I've thought of trying to build one, but it's several projects down the fantasy highway, still. There two directions to go to avoid chlorine (or bromine) irritation.
One is alternate chemistries, like various salt-water schemes, metal ionization, or UV irradiation. They tend to be quite expensive, or difficult for a typical consumer to use properly.
Another, and the type of thing that I think you are talking about, is to use an artificial wetland as a huge pool filter. (Plants in these cases, don't actually clean the water - they just help to aerate the sediment blanket, which is where the real action takes place.) I think that it would be very pleasant to swim in one of these, but it would also be very difficult for an average person to operate it effectively. One problem is that they're very limited in capacity (the number of humans x hours in the pool) and require cool temperatures, so they're climate-dependent. Running the pump can be very expensive (if you're affluent enough to build one, I suppose it doesn't matter) and if the pump ever stops, the purification effect stops immediately. To be safe, it would require almost daily testing for pathogenic bacteria, and you'd have to be prepared to stay out of the pool for weeks at a time, when things go wrong. There are no quick fixes for such systems.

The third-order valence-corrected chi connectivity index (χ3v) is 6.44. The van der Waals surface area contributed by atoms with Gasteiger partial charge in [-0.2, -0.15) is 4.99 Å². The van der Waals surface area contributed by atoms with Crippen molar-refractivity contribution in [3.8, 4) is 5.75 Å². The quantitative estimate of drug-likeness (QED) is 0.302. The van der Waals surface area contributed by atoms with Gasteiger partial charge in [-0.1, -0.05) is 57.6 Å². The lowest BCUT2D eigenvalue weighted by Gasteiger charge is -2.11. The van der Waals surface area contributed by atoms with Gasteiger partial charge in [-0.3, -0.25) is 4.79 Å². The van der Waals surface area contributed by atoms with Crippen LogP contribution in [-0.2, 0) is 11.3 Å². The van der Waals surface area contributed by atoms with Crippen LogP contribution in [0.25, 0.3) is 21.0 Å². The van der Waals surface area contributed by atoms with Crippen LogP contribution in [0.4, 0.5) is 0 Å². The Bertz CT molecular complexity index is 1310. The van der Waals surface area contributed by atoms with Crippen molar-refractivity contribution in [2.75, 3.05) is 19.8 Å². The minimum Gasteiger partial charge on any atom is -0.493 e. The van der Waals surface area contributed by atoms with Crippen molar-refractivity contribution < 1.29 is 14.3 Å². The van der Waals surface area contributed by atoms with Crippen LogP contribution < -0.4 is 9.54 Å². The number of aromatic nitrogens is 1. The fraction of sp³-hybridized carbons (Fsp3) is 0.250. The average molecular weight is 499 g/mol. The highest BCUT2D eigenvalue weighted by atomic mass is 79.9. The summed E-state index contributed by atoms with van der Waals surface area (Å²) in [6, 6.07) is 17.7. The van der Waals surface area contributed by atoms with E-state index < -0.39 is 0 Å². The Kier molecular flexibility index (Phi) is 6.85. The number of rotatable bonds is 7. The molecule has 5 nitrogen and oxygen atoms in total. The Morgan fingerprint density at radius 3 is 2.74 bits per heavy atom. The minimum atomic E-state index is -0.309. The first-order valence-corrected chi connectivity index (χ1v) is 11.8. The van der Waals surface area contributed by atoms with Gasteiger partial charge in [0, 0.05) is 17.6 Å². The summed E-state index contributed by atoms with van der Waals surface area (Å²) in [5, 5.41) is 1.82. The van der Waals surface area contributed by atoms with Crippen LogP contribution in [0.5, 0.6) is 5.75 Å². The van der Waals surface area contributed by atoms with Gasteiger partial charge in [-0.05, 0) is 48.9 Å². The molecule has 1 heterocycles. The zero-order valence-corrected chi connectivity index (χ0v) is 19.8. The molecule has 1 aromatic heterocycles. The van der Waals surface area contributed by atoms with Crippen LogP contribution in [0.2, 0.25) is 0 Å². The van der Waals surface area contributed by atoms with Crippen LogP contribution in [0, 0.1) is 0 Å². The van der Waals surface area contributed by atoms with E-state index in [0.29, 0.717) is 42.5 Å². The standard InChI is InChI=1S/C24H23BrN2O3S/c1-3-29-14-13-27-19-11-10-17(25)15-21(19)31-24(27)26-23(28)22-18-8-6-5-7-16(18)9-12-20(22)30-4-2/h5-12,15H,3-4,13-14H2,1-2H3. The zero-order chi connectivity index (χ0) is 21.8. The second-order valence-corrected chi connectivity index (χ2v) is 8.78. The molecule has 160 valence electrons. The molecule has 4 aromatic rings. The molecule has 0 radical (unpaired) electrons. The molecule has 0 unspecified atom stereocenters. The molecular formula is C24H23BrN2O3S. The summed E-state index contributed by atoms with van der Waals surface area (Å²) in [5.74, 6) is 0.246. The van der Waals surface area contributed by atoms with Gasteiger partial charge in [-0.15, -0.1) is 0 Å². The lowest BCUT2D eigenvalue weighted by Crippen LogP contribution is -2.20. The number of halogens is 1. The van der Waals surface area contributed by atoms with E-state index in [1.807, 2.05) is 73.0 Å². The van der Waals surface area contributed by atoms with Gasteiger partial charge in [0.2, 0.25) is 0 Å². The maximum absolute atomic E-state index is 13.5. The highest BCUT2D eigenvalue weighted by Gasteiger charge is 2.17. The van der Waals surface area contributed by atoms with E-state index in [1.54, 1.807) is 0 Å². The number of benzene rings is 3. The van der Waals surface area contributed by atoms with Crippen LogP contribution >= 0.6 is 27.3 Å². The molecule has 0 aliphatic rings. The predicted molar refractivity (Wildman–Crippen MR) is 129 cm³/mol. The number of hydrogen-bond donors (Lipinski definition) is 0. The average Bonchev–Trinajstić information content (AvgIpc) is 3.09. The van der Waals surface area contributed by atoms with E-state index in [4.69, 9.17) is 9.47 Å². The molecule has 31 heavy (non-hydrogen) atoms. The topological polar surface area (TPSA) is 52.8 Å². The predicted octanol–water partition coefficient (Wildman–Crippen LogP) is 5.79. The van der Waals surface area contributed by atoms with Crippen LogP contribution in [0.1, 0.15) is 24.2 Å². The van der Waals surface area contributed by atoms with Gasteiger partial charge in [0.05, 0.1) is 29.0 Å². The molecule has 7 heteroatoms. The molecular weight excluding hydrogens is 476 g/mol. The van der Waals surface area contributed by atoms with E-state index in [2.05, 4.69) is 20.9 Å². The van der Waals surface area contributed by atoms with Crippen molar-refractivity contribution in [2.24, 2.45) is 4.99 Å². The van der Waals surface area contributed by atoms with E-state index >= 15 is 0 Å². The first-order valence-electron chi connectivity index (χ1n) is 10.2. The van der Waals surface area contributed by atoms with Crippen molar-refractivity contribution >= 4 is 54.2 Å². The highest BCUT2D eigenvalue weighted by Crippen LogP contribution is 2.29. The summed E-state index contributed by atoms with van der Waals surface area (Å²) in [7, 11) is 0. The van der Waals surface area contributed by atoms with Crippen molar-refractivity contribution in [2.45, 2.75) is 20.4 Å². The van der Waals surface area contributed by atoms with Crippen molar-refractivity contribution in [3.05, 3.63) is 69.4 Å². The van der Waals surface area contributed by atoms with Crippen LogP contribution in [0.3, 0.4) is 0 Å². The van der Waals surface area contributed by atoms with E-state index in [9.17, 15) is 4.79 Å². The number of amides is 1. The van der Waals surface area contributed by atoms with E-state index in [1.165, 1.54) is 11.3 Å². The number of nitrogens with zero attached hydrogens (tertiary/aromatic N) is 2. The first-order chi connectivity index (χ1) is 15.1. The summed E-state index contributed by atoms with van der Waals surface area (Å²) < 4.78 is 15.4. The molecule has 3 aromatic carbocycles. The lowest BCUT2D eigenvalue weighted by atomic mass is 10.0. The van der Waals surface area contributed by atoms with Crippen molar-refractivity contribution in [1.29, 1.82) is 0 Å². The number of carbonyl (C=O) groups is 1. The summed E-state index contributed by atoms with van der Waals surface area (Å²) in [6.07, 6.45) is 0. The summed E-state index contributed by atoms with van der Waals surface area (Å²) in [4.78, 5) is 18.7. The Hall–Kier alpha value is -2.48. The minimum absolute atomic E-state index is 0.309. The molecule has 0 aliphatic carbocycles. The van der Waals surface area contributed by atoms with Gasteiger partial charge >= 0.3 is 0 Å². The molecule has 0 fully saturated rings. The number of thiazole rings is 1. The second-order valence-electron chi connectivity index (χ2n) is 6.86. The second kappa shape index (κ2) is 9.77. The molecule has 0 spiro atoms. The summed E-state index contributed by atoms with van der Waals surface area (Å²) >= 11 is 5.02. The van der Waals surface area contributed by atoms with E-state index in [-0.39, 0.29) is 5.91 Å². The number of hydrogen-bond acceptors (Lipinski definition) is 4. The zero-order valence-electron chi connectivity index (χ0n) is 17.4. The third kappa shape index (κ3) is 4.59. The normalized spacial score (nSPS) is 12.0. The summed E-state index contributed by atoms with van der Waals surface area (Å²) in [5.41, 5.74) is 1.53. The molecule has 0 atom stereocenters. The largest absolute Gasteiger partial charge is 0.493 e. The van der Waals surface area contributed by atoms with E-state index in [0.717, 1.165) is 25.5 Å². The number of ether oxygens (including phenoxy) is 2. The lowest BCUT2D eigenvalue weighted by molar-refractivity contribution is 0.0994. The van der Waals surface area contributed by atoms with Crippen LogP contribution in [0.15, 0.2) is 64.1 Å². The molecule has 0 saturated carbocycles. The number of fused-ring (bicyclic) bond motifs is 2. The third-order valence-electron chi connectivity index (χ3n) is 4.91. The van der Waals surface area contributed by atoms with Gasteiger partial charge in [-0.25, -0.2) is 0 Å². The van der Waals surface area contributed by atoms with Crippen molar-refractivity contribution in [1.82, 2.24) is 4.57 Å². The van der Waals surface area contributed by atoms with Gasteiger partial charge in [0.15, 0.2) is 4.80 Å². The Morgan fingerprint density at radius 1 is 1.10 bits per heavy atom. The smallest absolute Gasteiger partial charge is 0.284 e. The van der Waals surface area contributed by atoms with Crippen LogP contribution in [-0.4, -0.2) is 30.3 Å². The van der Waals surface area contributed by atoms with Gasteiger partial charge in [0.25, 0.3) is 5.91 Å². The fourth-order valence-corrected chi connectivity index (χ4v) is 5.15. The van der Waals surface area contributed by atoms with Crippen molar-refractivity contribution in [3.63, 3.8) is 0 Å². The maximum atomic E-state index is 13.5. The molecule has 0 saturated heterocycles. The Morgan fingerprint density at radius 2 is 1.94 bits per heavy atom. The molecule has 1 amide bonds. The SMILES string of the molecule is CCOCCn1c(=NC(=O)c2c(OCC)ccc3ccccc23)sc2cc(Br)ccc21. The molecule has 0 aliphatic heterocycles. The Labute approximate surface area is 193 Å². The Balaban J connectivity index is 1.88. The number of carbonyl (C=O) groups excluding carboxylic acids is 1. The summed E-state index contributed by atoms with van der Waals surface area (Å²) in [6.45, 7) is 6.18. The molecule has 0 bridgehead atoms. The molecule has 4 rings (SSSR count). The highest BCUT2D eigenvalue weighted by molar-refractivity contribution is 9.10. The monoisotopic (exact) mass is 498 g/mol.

But I'm going to try it anyway, one of these days, because I like fiddling with that sort of thing. In my area, I think that a windmill-driven pump could save a lot of expense, during the summer. It would still probably need an electric pump as back-up.